Viewers have criticised the BBC for allowing former Liberal Democrat leader Charles Kennedy to appear on its Question Time show last night, after the recovering alcoholic gave confused and disjointed answers to questions.
Kennedy, who led the Liberal Democrats from 1999 to 2006, struggled to get his views across and continually repeated himself.
At one point he misinterpreted a comment from a fellow guest and then, a second time, had to stop talking in order to ask what the question was.
When speaking about the BBC’s decision to suspend Jeremy Clarkson, he said: “Jeremy Clarkson, the future, this is very politically incorrect of me, but, end of Gone With The Wind, frankly my dear, I don’t give a damn.”
A Lib Dem source told the Daily Mail: “It was quite clear that he was not his usual self last night”.
Viewers took to Twitter to last night to criticise the BBC:
As a recovering alcoholic, seeing Charles Kennedy on #bbcqt made me sad. There go I but for the grace of God and all that. Get well soon sir
— rob collins (@rwpcollins) March 13, 2015
Seeing a lot of mocking towards Charles Kennedy. A good man who needs a little help. Like many people do now and again.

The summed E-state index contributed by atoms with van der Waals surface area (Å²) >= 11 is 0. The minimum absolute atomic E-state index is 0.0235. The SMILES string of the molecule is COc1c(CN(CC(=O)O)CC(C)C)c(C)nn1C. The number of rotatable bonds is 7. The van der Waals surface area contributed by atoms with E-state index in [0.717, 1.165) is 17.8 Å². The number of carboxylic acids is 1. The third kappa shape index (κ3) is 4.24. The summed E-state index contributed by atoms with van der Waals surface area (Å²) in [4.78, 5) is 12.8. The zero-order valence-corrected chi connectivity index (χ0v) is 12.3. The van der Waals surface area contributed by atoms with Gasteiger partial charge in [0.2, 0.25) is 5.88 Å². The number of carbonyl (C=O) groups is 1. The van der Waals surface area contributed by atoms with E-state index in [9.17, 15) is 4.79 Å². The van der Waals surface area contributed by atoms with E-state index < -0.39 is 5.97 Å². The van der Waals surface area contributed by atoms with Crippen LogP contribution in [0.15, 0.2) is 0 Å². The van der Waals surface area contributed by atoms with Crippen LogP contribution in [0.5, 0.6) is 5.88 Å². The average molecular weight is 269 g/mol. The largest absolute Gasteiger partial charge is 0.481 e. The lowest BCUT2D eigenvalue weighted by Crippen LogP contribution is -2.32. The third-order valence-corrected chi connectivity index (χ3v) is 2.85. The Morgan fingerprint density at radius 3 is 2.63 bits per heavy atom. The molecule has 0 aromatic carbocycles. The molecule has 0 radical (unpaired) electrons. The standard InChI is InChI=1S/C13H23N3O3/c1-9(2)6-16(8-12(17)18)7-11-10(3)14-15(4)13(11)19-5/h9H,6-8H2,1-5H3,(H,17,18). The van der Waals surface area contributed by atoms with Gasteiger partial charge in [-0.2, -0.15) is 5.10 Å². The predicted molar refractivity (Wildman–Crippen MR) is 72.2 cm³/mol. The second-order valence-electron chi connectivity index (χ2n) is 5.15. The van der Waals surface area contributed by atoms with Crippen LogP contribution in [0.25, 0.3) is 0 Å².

— Stan Collymore (@StanCollymore) March 12, 2015
Charles Kennedy… I’m not going to say it, but… #bbcqt
— Toby Young (@toadmeister) March 12, 2015
I cannot believe the BBC would allow a completely drunk Charles Kennedy to go on. How sad. #BBBQT
— Alex Andreou (@sturdyAlex) March 12, 2015
Charles Kennedy on #bbcqt. It’s making me sad.
— SimonNRicketts (@SimonNRicketts) March 12, 2015
Kennedy has been an MP since 1983, when he became Britain’s youngest parliamentarian at the age of just 23. He faces a tough battle to hold his seat in this year’s election, however, with polls predicting he could face defeat at the hands of the Scottish National Party.
He stood down as Liberal Democrat leader in 2006 after admitting to a drink problem. When the story of his alcoholism initially broke he claimed it was no longer a problem and stated his intention to carry on as party leader, but a rebellion from senior Liberal Democrats forced him to stand down.